Certainly, Ventura, a fan favorite as a player and management favorite as a person, has yet to distinguish himself as a manager. He is 373-432, the worst winning percentage (.463) of any White Sox manager lasting at least three seasons. The White Sox, in fact, have had only six managers who have lasted longer than five seasons: Jimmy Dykes (1934-46), Al Lopez (1957-65), Chuck Tanner (1970-75), Tony La Russa (1979-86), Jerry Manuel (1998-2003) and Ozzie Guillen (2004-11).”
That part earlier about the reaction not making sense should be starting to make some more sense to you know Bob. Actually this appears like you are making my point for me and maybe you’re coming around to how you can understand our anger.
“Still, the White Sox believe in Ventura, still convinced he’s the right man for the job. They aren’t about to fire him simply to find a scapegoat to appease an angry and frustrated fan base.”
Well no, because he wouldn’t be fired. His contract is up. The organization can just choose not to give him another one. Sell it as a mutual parting of ways if they want. But no one is getting fired technically.
“Perhaps instead of the White Sox being condemned, they should be praised for their fearlessness, making unpopular personnel decisions to the outside world but revealing their deep loyalty to everyone inside the baseball industry.
What’s wrong with that?”
Wait, what?! They should be praised for their unpopular personnel decisions that have led to an eight year playoff drought and the longest stretch of losing seasons in club history? Praised for decisions that have built a club that can’t compete despite having two of the best pitchers in the American League, a legit middle of the order hitter, and one of the best all-around players in the game?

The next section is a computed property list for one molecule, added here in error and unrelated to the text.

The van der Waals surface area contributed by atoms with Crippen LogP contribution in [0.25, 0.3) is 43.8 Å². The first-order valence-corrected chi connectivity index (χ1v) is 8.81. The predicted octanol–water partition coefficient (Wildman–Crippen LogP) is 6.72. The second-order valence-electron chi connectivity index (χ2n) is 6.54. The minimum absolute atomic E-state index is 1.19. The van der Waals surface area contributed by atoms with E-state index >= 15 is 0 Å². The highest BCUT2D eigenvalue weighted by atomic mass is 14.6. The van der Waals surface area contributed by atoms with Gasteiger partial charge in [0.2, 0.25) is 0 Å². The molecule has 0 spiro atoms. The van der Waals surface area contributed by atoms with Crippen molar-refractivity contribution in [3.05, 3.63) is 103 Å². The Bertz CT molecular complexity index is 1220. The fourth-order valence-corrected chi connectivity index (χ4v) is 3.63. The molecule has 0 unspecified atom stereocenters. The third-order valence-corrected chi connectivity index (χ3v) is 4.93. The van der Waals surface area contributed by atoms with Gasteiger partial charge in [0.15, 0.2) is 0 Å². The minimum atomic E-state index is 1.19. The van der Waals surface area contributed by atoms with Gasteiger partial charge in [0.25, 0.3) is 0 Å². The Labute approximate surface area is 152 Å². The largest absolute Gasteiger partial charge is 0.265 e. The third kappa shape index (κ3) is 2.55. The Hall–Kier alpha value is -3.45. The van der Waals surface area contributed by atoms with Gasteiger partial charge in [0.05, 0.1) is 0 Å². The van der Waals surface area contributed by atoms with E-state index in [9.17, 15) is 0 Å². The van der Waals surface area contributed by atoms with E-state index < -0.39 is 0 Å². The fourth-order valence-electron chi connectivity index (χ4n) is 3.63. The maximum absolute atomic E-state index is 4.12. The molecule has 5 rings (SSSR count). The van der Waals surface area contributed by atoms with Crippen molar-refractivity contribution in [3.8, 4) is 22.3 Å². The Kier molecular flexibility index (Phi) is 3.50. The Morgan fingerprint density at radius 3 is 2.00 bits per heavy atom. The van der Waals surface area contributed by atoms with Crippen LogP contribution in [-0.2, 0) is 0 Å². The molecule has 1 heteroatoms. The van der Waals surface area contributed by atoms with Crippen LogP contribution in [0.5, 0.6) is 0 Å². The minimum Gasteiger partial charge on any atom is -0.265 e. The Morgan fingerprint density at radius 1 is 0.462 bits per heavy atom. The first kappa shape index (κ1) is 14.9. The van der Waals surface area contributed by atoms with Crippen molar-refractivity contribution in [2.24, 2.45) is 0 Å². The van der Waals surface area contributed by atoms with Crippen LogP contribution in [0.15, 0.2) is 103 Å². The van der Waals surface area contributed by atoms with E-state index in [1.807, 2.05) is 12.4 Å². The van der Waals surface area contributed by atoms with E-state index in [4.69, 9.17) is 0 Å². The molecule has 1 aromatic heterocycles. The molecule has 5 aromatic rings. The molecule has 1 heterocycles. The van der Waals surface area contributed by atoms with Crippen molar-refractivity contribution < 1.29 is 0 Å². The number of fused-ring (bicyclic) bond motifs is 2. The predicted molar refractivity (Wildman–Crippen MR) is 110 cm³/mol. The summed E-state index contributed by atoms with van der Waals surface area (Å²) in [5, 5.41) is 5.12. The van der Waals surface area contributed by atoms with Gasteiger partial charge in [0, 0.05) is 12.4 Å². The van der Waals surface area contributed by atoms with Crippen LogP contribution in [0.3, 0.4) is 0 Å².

They should be praised for their deep loyalty to everyone inside the baseball industry, says Nightengale. Does that include the players that have said on multiple occasions that they don’t feel that is the case when it comes to them?
That is just the start of what’s wrong with that line of thinking and I didn’t even get into any specifics in regards to Ventura.
“Does anyone really believe the White Sox would have reached the playoffs this year, or in any of the previous four seasons, if someone besides Ventura were in the dugout?”
Ah, this tired old song and dance. Well I guess no manager should ever be fired (or not retained as the case is here). Although this sure sounds like some of those unpopular personnel moves that you just wanted to praise them for are now where you are choosing to place the blame.
“Now, if Ventura wants to walk away at the season’s conclusion, tormented by the losses and battered by the constant abuse, who could blame him?
Yet at least the man can walk away with dignity, knowing it will be his call, staying put or leaving on his terms.”